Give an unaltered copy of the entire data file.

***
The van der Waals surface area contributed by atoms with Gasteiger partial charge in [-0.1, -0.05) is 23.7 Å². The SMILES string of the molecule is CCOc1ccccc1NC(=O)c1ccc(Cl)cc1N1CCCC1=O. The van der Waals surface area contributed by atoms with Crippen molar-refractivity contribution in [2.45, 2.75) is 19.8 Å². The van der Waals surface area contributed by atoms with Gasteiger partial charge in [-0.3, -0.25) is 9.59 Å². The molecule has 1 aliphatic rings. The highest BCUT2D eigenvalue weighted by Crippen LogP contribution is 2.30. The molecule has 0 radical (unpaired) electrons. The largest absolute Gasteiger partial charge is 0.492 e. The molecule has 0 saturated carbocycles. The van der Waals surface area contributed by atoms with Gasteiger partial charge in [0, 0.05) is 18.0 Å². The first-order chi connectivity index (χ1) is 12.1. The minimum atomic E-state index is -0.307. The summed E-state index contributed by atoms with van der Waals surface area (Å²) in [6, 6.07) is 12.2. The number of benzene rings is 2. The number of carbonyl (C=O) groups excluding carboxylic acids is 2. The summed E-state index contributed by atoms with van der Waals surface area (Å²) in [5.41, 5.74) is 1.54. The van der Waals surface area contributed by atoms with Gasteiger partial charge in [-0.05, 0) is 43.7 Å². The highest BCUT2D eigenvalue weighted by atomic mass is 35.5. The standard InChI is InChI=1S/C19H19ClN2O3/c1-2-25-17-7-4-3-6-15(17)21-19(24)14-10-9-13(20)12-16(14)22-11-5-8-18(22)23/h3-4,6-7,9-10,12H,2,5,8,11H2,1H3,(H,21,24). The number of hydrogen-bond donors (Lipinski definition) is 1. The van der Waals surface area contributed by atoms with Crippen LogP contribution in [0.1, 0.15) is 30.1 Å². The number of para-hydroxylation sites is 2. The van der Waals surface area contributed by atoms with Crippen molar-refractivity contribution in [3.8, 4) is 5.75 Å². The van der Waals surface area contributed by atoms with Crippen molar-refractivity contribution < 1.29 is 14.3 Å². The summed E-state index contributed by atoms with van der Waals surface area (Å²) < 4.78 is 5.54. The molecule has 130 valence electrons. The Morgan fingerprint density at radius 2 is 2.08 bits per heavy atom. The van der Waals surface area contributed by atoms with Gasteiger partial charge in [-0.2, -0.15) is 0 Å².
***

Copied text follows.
The van der Waals surface area contributed by atoms with Gasteiger partial charge in [-0.1, -0.05) is 23.7 Å². The SMILES string of the molecule is CCOc1ccccc1NC(=O)c1ccc(Cl)cc1N1CCCC1=O. The van der Waals surface area contributed by atoms with Crippen molar-refractivity contribution in [2.45, 2.75) is 19.8 Å². The van der Waals surface area contributed by atoms with Gasteiger partial charge in [-0.3, -0.25) is 9.59 Å². The molecule has 1 aliphatic rings. The highest BCUT2D eigenvalue weighted by Crippen LogP contribution is 2.30. The molecule has 0 radical (unpaired) electrons. The largest absolute Gasteiger partial charge is 0.492 e. The molecule has 0 saturated carbocycles. The van der Waals surface area contributed by atoms with Gasteiger partial charge in [0, 0.05) is 18.0 Å². The first-order chi connectivity index (χ1) is 12.1. The minimum atomic E-state index is -0.307. The summed E-state index contributed by atoms with van der Waals surface area (Å²) in [6, 6.07) is 12.2. The number of benzene rings is 2. The number of carbonyl (C=O) groups excluding carboxylic acids is 2. The summed E-state index contributed by atoms with van der Waals surface area (Å²) in [5.41, 5.74) is 1.54. The van der Waals surface area contributed by atoms with Gasteiger partial charge in [-0.05, 0) is 43.7 Å². The highest BCUT2D eigenvalue weighted by atomic mass is 35.5. The standard InChI is InChI=1S/C19H19ClN2O3/c1-2-25-17-7-4-3-6-15(17)21-19(24)14-10-9-13(20)12-16(14)22-11-5-8-18(22)23/h3-4,6-7,9-10,12H,2,5,8,11H2,1H3,(H,21,24). The number of hydrogen-bond donors (Lipinski definition) is 1. The van der Waals surface area contributed by atoms with Crippen LogP contribution in [0.1, 0.15) is 30.1 Å². The number of para-hydroxylation sites is 2. The van der Waals surface area contributed by atoms with Crippen molar-refractivity contribution in [3.8, 4) is 5.75 Å². The van der Waals surface area contributed by atoms with Crippen molar-refractivity contribution < 1.29 is 14.3 Å². The summed E-state index contributed by atoms with van der Waals surface area (Å²) < 4.78 is 5.54. The molecule has 130 valence electrons. The Morgan fingerprint density at radius 2 is 2.08 bits per heavy atom. The van der Waals surface area contributed by atoms with Gasteiger partial charge in [-0.2, -0.15) is 0 Å².